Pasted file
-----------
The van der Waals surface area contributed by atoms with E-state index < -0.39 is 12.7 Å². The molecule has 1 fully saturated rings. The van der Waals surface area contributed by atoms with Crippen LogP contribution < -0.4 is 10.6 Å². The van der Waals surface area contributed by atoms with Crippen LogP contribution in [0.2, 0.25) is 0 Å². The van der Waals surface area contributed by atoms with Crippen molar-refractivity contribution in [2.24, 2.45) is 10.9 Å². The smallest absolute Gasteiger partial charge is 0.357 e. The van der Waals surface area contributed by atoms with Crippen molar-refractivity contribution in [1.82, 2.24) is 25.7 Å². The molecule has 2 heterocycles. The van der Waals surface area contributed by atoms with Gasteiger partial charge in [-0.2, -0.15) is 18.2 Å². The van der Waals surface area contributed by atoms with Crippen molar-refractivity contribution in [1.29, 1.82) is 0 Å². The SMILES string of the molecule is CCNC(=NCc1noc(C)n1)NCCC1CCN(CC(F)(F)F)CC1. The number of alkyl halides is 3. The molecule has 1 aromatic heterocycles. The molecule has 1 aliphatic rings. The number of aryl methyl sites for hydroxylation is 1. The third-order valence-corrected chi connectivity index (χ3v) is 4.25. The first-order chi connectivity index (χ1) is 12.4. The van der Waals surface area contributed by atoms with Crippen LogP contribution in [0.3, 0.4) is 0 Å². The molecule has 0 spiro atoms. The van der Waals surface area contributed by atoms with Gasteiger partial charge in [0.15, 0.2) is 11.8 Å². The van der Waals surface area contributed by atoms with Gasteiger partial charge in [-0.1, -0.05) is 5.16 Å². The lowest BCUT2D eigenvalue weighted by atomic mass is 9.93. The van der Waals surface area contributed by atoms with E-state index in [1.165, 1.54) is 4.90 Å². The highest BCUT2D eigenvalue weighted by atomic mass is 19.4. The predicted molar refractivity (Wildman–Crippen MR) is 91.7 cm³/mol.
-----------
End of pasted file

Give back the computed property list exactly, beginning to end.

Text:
The van der Waals surface area contributed by atoms with E-state index < -0.39 is 12.7 Å². The molecule has 1 fully saturated rings. The van der Waals surface area contributed by atoms with Crippen LogP contribution < -0.4 is 10.6 Å². The van der Waals surface area contributed by atoms with Crippen LogP contribution in [0.2, 0.25) is 0 Å². The van der Waals surface area contributed by atoms with Crippen molar-refractivity contribution in [2.24, 2.45) is 10.9 Å². The smallest absolute Gasteiger partial charge is 0.357 e. The van der Waals surface area contributed by atoms with Crippen molar-refractivity contribution in [1.82, 2.24) is 25.7 Å². The molecule has 2 heterocycles. The van der Waals surface area contributed by atoms with Gasteiger partial charge in [-0.2, -0.15) is 18.2 Å². The van der Waals surface area contributed by atoms with Crippen molar-refractivity contribution in [1.29, 1.82) is 0 Å². The SMILES string of the molecule is CCNC(=NCc1noc(C)n1)NCCC1CCN(CC(F)(F)F)CC1. The number of alkyl halides is 3. The molecule has 1 aromatic heterocycles. The molecule has 1 aliphatic rings. The number of aryl methyl sites for hydroxylation is 1. The third-order valence-corrected chi connectivity index (χ3v) is 4.25. The first-order chi connectivity index (χ1) is 12.4. The van der Waals surface area contributed by atoms with Crippen LogP contribution in [0.3, 0.4) is 0 Å². The molecule has 0 spiro atoms. The van der Waals surface area contributed by atoms with Gasteiger partial charge in [0.15, 0.2) is 11.8 Å². The van der Waals surface area contributed by atoms with Gasteiger partial charge in [-0.1, -0.05) is 5.16 Å². The lowest BCUT2D eigenvalue weighted by atomic mass is 9.93. The van der Waals surface area contributed by atoms with E-state index in [1.165, 1.54) is 4.90 Å². The highest BCUT2D eigenvalue weighted by atomic mass is 19.4. The predicted molar refractivity (Wildman–Crippen MR) is 91.7 cm³/mol.